CRWR 2201

Advanced Poetry Writing

This course concentrates on writing poems, on developing an individual’s voice and craft in these poems, and on deepening the understanding of prosody. It includes instruction in writing poetry and developing one’s own style, while exposing students to a variety of poetic forms and devices. The student is expected to master certain forms; these forms and other poems will be read and discussed by the instructor and students in a workshop format. It is recommended, but not required, that students enrol in English 1114 (Studies in Poetry) before or while taking CRWR 2201.

CRWR 2202

Memoir Writing

This advanced workshop-based course concentrates on the process of writing memoirs. It is a second-level course designed primarily for students who have taken CRWR 1202 (Personal Narrative) and wish to further explore their creative writing in this genre. Students will craft and shape an extended narrative built on significant episodes and themes from their personal experience. Each student will be required to write several chapters of a memoir during the course. By reading and discussing contemporary texts, students will also be introduced to a wide array of narrative approaches and techniques used in memoir writing, particularly those related to form and structure.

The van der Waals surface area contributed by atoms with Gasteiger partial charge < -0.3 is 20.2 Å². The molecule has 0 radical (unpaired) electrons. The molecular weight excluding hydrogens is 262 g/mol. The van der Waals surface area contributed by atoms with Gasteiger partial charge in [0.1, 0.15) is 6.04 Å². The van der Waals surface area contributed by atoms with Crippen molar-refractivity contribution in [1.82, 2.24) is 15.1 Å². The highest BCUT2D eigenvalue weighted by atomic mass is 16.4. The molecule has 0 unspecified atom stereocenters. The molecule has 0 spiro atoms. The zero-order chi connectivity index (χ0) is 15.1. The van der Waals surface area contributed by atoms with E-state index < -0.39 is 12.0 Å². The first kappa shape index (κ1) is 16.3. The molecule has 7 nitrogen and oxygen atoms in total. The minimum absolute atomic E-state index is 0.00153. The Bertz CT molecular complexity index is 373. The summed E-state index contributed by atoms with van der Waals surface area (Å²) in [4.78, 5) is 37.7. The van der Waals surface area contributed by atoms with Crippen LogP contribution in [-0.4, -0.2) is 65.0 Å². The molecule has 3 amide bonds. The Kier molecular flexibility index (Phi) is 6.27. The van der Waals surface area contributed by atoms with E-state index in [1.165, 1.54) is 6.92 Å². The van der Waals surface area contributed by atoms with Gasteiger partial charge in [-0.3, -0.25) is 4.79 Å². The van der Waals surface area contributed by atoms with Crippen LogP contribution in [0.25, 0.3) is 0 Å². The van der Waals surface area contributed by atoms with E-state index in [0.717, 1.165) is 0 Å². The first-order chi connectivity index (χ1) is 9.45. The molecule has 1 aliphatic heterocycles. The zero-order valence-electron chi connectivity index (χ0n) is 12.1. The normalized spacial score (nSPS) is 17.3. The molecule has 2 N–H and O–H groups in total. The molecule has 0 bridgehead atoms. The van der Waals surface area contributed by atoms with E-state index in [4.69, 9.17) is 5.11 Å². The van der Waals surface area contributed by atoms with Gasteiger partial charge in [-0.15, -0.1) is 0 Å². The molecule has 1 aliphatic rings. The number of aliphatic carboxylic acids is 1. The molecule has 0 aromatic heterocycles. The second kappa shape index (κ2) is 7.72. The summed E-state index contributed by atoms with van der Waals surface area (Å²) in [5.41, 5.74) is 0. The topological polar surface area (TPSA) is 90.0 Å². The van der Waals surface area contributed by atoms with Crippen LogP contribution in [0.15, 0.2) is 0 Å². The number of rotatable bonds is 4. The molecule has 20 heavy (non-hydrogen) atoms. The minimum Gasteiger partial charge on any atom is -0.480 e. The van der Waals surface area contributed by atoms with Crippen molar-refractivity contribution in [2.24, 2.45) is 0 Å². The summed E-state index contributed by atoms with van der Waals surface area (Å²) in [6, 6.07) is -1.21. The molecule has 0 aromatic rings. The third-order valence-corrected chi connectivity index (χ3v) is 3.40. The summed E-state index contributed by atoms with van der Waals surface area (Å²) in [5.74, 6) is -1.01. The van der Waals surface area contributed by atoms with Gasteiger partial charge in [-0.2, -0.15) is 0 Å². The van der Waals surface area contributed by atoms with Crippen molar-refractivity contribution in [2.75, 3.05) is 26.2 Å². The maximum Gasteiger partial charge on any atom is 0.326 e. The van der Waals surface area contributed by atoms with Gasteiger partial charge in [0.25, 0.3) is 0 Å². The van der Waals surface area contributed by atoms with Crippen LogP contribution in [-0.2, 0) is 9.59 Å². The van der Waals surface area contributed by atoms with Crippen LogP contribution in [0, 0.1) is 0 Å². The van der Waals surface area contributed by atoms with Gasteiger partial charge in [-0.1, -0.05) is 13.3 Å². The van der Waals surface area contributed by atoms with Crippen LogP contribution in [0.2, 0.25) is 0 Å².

CRWR 2203

Writing Speculative Fiction

This course focuses on the process of writing in the genre of speculative fiction (including science-fiction, fantasy, horror, and a range of sub-genres). It includes instruction in the use of compositional elements such as imagery, point-of-view, characterization, dialogue, setting and structure as they specifically relate to speculative fiction. Students will learn to utilize allegory, symbolism, extended metaphor and other literary devices frequently found in speculative fiction to further their creative intentions. The course will introduce students to a range of published speculative fiction, but the emphasis will be on student work, discussed in a workshop.

CRWR 2350

Writing Short Fiction

This course concentrates solely on the process of writing short fiction. It includes instruction in the methods of beginning, sustaining, closing, revising and evaluating a short story. The student is introduced to a wide range of narrative approaches and techniques through the study of both traditional and contemporary texts.

CRWR 3102

Advanced Playwriting

Advanced Playwriting builds on the dialogue and scene development skills taught in the Introduction to Playwriting course. Students will learn to structure their plays in scenes and acts, and develop strong character arcs and plot twists. They will write a small-cast, full-length play (approximately 60 minutes). Although the emphasis will be on student work, in-depth analysis of various theatrical styles (solo shows, realism, absurdist, cabaret, etc.) will inform the workshop process. Students will explore the elements of theatre (set, lighting, costume and use of mixed media), attend the production of at least one play, and learn about the process of submitting work to theatre companies. Plays will be workshopped in class.